PY7164 Advanced Research Design and Analysis for Psychology is an autumn semester module that introduces a range of advanced quantitative and qualitative methods employed in psychological research. The module is designed for inclusion in postgraduate psychology courses which have the Graduate Basis for Chartership (GBC) with the British Psychological Society (BPS) as an entry requirement There are two equally-weighted items of coursework one based on quantitative approaches and methodology and the other based on qualitative approaches and methodology. The tasks given to students will be set in the context of the particular course they are taking, e.g. Forensic, Health, Counselling Psychology.

    Read full details.
  • This module currently runs:
    • all year (September start) - Thursday afternoon

    Counselling Psychology Practice and Development is a year long module that supports students’ work in supervised practice placements, the integration of various aspects of their learning, and their personal and professional development as a whole. It is assessed via an end of year appraisal.

    Read full details.
  • This module currently runs:
    • spring semester - Wednesday morning

    Professional and Ethical Issues is a spring semester module that addresses professional issues and ethical standards that support safe and effective psychological practice across a variety of settings. It is assessed via an examination that tests students’ applied knowledge and understanding of the topics and issues covered.

    Read full details.
  • This module currently runs:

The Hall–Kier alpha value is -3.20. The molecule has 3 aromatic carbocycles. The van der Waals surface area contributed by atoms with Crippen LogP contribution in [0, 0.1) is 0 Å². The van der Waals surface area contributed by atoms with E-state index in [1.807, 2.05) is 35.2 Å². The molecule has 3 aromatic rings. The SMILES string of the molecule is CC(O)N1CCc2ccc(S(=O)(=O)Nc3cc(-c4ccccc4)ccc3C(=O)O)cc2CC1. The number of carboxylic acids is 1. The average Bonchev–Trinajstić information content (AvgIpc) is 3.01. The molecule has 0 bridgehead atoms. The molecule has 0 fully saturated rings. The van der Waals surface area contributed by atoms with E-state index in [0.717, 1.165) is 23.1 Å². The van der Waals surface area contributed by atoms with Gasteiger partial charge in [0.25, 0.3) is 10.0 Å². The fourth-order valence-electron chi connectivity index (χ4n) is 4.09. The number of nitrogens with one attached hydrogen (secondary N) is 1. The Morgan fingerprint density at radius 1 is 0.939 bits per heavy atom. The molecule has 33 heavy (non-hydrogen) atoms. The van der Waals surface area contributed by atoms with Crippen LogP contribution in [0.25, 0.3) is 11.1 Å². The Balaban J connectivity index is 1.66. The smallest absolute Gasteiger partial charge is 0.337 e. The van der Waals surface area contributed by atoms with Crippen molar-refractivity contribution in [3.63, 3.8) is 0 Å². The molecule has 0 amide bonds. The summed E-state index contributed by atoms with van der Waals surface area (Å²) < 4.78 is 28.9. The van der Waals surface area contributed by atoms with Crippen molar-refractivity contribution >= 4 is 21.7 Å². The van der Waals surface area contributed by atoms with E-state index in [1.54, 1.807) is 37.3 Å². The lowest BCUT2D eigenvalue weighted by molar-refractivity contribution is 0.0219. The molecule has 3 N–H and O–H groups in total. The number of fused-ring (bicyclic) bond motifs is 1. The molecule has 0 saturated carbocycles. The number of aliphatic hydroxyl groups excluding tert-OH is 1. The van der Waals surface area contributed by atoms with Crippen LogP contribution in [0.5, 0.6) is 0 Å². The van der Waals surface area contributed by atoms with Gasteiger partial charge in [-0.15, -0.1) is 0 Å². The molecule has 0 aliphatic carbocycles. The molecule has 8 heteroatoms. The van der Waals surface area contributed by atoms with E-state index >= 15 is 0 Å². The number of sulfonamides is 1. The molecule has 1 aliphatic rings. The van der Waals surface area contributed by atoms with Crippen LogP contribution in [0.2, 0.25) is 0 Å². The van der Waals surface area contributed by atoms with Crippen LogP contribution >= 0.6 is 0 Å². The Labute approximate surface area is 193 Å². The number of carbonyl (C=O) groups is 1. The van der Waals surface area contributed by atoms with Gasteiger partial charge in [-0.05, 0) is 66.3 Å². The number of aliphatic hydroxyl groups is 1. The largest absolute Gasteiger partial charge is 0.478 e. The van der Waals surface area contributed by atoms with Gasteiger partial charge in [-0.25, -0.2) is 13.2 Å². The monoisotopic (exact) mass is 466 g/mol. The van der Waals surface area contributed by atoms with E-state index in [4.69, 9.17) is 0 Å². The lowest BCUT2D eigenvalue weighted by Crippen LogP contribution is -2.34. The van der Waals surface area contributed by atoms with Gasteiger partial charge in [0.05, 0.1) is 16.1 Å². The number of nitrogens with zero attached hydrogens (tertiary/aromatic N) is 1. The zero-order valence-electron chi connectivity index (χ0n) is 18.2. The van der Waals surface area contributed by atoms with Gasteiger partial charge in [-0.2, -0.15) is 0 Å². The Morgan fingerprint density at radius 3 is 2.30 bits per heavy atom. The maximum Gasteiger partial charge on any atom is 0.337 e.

• all year (September start) - Thursday morning

    Psychological Knowledge and Models of Therapy is a year long module that introduces students to core areas of psychological knowledge and models of therapy that provide a foundation for professional practice and development in counselling psychology. It is assessed via an essay and case formulation assignment.

    Read full details.
  • This module currently runs:
    • all year (September start) - Wednesday afternoon

    Research Project and Critical Skills is a year long module which promotes the development of applied knowledge and skills needed to conduct postgraduate research in the domain of counselling psychology. It is assessed via a reflexive critical literature review and research proposal.

    Read full details.
  • This module currently runs:
    • all year (September start) - Thursday afternoon

    Therapeutic and Reflective Skills is a year long module that focuses on developing students’ competencies in a range of therapeutic and reflective skills that underpin effective clinical practice. It is assessed via an audio-recording and process analysis of a case from the student’s own practice.